Johnson’s value to Premise isn’t only his ability to see challenges from different perspectives, though. He also has an ability to articulate his methods in nontechnical terms to leadership so that everyone can understand what he’s doing. That’s a rare quality in the IT world, and it presents a challenge to him now as a hiring manager.

“There’s a massive shortage in cybersecurity skill,” Johnson explains. “People are not at the right level for those jobs, but they’re being put in those roles anyway. The work has to get done, but there are not enough people currently in the market to do it.”

This challenge is recognized throughout the industry, but Johnson tries to address the problem from a different perspective. “We keep hearing that we have a cybersecurity talent deficit,” he says. “We don’t. What we have is a skill deficit. The talent is out there.We just have to be more creative in identifying it and drawing it out. As a society, we’ve taken this approach in finding new ways to get to elusive pockets of oil reserves. We should be using similar tactics to draw the raw talent out from places beyond the job boards. The white male saturation of the cybersecurity market is embarrassing. We need diversity, not just gender and racial diversity, but also diversity of thought and perspective. That’s what being successful in this field is all about.”

Another challenge Johnson and other IT executives face is the flood of security solutions in the marketplace.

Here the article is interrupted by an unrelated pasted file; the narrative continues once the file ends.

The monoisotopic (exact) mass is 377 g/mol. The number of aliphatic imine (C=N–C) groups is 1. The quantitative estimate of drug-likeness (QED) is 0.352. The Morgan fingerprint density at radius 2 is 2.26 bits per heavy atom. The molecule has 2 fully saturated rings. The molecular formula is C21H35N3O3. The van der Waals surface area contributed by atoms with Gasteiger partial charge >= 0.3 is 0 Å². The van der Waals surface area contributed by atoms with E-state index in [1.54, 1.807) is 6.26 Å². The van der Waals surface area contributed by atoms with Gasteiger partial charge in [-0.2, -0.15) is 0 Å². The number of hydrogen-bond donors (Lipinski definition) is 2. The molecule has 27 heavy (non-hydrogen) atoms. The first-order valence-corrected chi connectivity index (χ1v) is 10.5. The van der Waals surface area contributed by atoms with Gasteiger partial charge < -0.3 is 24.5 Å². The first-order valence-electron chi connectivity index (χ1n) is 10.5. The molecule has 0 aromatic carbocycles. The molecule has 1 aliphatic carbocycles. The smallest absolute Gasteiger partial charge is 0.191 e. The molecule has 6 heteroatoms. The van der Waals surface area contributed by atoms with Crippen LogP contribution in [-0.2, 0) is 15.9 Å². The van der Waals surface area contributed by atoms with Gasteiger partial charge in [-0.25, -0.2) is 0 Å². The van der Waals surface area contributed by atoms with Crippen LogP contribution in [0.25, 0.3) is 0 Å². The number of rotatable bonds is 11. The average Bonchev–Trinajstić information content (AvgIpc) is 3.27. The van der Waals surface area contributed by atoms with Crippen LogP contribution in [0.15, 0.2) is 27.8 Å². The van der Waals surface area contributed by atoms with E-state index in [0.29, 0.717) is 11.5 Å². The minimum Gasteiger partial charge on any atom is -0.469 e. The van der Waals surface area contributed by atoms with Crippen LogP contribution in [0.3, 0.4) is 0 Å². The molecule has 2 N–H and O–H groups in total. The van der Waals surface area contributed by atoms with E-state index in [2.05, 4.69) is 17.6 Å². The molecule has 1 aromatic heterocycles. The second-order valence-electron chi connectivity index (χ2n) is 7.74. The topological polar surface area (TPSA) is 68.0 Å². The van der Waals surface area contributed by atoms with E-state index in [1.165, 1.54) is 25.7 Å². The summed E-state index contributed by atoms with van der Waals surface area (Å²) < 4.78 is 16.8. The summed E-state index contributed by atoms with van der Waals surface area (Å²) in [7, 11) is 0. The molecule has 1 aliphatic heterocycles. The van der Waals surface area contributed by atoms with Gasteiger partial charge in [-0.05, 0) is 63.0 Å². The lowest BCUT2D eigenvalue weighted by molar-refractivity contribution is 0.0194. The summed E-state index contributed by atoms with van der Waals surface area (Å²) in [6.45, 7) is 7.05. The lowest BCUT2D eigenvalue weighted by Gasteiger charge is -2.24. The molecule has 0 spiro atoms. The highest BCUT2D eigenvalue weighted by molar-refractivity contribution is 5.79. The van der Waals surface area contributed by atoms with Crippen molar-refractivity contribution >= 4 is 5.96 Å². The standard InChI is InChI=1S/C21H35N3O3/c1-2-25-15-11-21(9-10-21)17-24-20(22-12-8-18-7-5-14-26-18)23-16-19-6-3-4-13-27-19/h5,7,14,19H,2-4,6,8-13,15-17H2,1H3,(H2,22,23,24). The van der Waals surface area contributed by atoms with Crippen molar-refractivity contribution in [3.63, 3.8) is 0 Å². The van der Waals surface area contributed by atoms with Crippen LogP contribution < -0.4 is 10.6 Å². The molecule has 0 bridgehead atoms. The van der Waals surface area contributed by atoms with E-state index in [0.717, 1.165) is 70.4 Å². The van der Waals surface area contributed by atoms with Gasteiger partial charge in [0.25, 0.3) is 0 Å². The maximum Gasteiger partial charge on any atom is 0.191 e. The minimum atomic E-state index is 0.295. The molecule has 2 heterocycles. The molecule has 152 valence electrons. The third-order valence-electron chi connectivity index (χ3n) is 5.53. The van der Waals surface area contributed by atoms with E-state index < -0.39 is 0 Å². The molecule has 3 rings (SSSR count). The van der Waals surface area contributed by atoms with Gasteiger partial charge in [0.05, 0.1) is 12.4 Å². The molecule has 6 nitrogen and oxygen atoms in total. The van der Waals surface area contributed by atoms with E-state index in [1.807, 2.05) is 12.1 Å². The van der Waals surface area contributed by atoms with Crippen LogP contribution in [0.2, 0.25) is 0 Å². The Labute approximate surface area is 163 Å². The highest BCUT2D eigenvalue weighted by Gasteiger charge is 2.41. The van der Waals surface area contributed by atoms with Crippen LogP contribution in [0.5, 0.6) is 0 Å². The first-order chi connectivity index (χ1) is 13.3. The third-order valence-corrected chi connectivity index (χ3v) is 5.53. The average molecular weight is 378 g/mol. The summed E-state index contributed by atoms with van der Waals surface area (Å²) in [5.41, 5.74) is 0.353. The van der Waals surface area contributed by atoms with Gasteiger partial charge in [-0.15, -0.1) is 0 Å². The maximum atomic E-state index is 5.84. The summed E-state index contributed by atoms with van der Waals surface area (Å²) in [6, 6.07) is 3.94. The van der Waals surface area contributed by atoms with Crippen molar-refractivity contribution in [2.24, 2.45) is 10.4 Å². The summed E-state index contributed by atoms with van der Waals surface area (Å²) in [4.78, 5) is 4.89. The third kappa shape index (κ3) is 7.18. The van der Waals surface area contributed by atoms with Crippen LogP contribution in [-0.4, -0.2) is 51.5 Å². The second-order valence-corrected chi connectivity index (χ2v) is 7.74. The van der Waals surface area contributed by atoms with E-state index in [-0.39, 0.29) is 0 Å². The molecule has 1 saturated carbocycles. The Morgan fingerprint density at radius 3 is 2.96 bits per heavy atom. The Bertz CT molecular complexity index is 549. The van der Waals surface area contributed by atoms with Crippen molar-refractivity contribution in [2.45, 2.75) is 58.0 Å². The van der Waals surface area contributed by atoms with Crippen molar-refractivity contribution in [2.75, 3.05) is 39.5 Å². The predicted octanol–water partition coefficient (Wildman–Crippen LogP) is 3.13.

“We’ve actually reached a tipping put of diminishing returns,” Johnson says. “Companies are throwing these solutions at problems, and what they should be doing is focusing on the fundamentals.”

The Equifax data breach last September, for instance, came at the expense of the company failing to deploy a patch. These aren’t always easy fixes. Systems patches take IT teams a lot of time and effort, but it’s fundamental work that doesn’t cost companies the price of new security solutions.

“A lot of the solutions out there are great,” Johnson says, “but if you don’t know the right requirements for the tools you need, then you won’t get what you need at the end of it.”

Johnson has also shown his expertise in prioritizing risk. Again, he uses a metaphor to explain his outlook.

“The Great Wall of China is massive, but when you get out to the far reaches of the Gobi Desert, it’s crumbling,” Johnson says. “You can only protect so much. Is all of it worth wrapping a wall around? You need to know which assets are most valuable to you, and you need to know those assets intimately to protect them.”

Johnson’s skills will only get more valuable as the importance of CISOs becomes more apparent. The role used to be behind the scenes, but now it’s front and center in many companies, including Premise Health.

“Corporate boards want to hear where the IT organization is at because they know something can go bump loudly in the night, and the company can collapse over it,” he says.

Fortunately for Premise Health, its CISO has a knack for vigilance, both night and day.


As the leading provider of healthcare security operations solutions, Syncurity congratulates Joey Johnson and the Premise Health team on the well-deserved recognition of their efforts. Syncurity is proud to continue working with Joey and the Premise Health team to reduce cyber risk and drive efficiencies across their security operations processes.